pom squad

January 9th, 2013 | Posted by Hello Love in Flower - (Comments Off)

You may have gathered that I do way more than just flowers! I love all things craft too! What you may not know, is my deep love for pom poms….I used store bought mini poms for my 2009 wedding sprinkling them down the center of our family style tables a la runner and handmade pom pom wreaths hung over the entry doors to our venue! The pom squad is now in full force and here are some clever ways to use these puffy little yarn pretties!


images via: martha stewart weddings, etsy, safari living, design sponge, minted, design milk, wedzu, folksy, blushing bride, luulla, and blushing bride blog.



DIY: mercury rising!

October 24th, 2012 | Posted by Hello Love in Flower - (Comments Off)

Mercury glass can get pretty expensive and sometimes you are limited on the shape and size…..Why not make it yourself? This tutorial from Ashley Brown via Design Sponge on antiquing glass or creating a mercury glass affect on vases and votives is a valuable lesson to the wedding crafter! enjoy!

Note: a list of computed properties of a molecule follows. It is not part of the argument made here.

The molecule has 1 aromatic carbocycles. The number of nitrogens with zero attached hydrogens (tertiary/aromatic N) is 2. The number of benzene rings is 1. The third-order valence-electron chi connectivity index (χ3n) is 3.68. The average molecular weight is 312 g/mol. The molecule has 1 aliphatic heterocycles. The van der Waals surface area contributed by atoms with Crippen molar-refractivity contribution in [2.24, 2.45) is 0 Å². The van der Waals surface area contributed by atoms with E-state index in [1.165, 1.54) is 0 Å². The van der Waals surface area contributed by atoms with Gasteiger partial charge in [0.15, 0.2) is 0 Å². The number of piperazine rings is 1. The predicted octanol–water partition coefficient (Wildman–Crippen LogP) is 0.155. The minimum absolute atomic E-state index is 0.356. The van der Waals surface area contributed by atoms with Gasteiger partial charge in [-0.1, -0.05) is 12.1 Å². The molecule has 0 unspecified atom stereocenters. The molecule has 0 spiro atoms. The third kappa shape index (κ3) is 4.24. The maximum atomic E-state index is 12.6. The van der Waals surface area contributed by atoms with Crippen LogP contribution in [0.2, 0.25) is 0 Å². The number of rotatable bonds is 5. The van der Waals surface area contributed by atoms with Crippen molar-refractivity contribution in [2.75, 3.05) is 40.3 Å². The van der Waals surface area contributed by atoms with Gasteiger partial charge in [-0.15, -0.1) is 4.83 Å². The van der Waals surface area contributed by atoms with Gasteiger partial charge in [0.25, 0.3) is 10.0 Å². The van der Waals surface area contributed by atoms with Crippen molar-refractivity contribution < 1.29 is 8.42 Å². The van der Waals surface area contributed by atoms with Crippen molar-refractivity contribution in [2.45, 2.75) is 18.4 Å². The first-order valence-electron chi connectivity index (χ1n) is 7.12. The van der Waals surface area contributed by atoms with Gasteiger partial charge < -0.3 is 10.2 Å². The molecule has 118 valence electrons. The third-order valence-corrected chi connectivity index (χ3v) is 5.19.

• Krylon’s Looking Glass Spray Paint (#9033)
  • spray bottle (filled with water)
  • glossy black enamel paint
  • metallic glossy gold enamel paint
  • scrub sponge
  • small paintbrush
  • a glass piece you want to paint
  • optional: painter’s tape and a few magazine scraps


1. Start by covering the outside of the glass with a few magazine pages and painter’s tape to prevent getting spray paint on the
outside. This step is optional, but I did it just in case. If you end up getting a little on the glass, don’t worry. It scratches right off.
Make sure your glass is super clean (especially on the inside). If you leave smudges, it will cause the “mirror” effect to be a little cloudy and not as reflective.

2. Once the glass is sparkling clean, lightly spray the inside of the glass with water — just enough to form some good-sized water

3. Right after you spray the water, lightly coat the inside of the glass with the Looking Glass spray paint. Since you’re probably